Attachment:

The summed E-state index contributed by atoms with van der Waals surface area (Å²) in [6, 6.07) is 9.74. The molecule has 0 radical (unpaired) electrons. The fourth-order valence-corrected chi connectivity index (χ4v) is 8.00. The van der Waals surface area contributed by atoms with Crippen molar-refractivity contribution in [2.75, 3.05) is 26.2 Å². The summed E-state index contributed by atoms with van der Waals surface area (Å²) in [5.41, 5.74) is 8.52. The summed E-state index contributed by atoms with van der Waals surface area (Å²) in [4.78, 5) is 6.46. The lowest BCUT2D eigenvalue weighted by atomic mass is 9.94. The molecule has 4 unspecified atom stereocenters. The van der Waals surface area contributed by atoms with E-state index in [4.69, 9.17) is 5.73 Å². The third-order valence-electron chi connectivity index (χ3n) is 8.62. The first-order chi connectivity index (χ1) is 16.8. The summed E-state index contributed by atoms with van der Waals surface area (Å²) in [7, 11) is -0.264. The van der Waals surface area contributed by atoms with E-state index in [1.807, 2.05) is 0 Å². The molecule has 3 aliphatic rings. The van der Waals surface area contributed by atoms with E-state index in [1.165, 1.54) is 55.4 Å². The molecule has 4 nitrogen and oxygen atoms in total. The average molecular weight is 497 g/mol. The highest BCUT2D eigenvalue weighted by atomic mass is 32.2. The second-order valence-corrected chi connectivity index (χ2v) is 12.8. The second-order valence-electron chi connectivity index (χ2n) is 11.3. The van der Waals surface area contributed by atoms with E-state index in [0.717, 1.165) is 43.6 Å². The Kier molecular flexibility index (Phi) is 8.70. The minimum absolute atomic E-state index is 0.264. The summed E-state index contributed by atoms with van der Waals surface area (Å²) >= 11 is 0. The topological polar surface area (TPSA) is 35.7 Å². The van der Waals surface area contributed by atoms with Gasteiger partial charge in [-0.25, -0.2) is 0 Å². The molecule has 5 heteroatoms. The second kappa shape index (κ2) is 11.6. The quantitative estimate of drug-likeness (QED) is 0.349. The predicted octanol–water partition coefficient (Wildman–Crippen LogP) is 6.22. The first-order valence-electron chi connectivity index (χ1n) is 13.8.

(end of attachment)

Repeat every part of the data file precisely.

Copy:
The summed E-state index contributed by atoms with van der Waals surface area (Å²) in [6, 6.07) is 9.74. The molecule has 0 radical (unpaired) electrons. The fourth-order valence-corrected chi connectivity index (χ4v) is 8.00. The van der Waals surface area contributed by atoms with Crippen molar-refractivity contribution in [2.75, 3.05) is 26.2 Å². The summed E-state index contributed by atoms with van der Waals surface area (Å²) in [5.41, 5.74) is 8.52. The summed E-state index contributed by atoms with van der Waals surface area (Å²) in [4.78, 5) is 6.46. The lowest BCUT2D eigenvalue weighted by atomic mass is 9.94. The molecule has 4 unspecified atom stereocenters. The van der Waals surface area contributed by atoms with E-state index in [4.69, 9.17) is 5.73 Å². The third-order valence-electron chi connectivity index (χ3n) is 8.62. The first-order chi connectivity index (χ1) is 16.8. The summed E-state index contributed by atoms with van der Waals surface area (Å²) in [7, 11) is -0.264. The van der Waals surface area contributed by atoms with E-state index in [1.807, 2.05) is 0 Å². The molecule has 3 aliphatic rings. The van der Waals surface area contributed by atoms with E-state index in [1.165, 1.54) is 55.4 Å². The molecule has 4 nitrogen and oxygen atoms in total. The average molecular weight is 497 g/mol. The highest BCUT2D eigenvalue weighted by atomic mass is 32.2. The second-order valence-corrected chi connectivity index (χ2v) is 12.8. The second-order valence-electron chi connectivity index (χ2n) is 11.3. The van der Waals surface area contributed by atoms with E-state index in [0.717, 1.165) is 43.6 Å². The Kier molecular flexibility index (Phi) is 8.70. The minimum absolute atomic E-state index is 0.264. The summed E-state index contributed by atoms with van der Waals surface area (Å²) >= 11 is 0. The topological polar surface area (TPSA) is 35.7 Å². The van der Waals surface area contributed by atoms with Gasteiger partial charge in [-0.25, -0.2) is 0 Å². The molecule has 5 heteroatoms. The second kappa shape index (κ2) is 11.6. The quantitative estimate of drug-likeness (QED) is 0.349. The predicted octanol–water partition coefficient (Wildman–Crippen LogP) is 6.22. The first-order valence-electron chi connectivity index (χ1n) is 13.8.